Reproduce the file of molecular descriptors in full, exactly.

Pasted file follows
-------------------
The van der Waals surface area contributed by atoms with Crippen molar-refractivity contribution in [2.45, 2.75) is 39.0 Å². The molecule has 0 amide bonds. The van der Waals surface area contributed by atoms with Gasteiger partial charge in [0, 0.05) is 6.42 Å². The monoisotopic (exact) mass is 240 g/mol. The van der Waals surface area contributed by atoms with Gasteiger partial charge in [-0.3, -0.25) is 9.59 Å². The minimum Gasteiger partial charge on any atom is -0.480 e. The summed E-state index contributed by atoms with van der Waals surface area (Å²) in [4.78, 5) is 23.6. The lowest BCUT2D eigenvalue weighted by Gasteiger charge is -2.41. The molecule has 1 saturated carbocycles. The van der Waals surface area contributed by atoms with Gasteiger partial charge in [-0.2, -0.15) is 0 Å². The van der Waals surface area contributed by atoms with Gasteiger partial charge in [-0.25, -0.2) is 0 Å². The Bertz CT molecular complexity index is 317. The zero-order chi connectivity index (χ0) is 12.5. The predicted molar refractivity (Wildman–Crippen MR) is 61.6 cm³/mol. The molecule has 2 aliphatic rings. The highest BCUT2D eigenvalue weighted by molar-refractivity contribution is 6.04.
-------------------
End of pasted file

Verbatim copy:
The van der Waals surface area contributed by atoms with Crippen molar-refractivity contribution in [2.45, 2.75) is 39.0 Å². The molecule has 0 amide bonds. The van der Waals surface area contributed by atoms with Gasteiger partial charge in [0, 0.05) is 6.42 Å². The monoisotopic (exact) mass is 240 g/mol. The van der Waals surface area contributed by atoms with Gasteiger partial charge in [-0.3, -0.25) is 9.59 Å². The minimum Gasteiger partial charge on any atom is -0.480 e. The summed E-state index contributed by atoms with van der Waals surface area (Å²) in [4.78, 5) is 23.6. The lowest BCUT2D eigenvalue weighted by Gasteiger charge is -2.41. The molecule has 1 saturated carbocycles. The van der Waals surface area contributed by atoms with Gasteiger partial charge in [-0.2, -0.15) is 0 Å². The van der Waals surface area contributed by atoms with Gasteiger partial charge in [-0.25, -0.2) is 0 Å². The Bertz CT molecular complexity index is 317. The zero-order chi connectivity index (χ0) is 12.5. The predicted molar refractivity (Wildman–Crippen MR) is 61.6 cm³/mol. The molecule has 2 aliphatic rings. The highest BCUT2D eigenvalue weighted by molar-refractivity contribution is 6.04.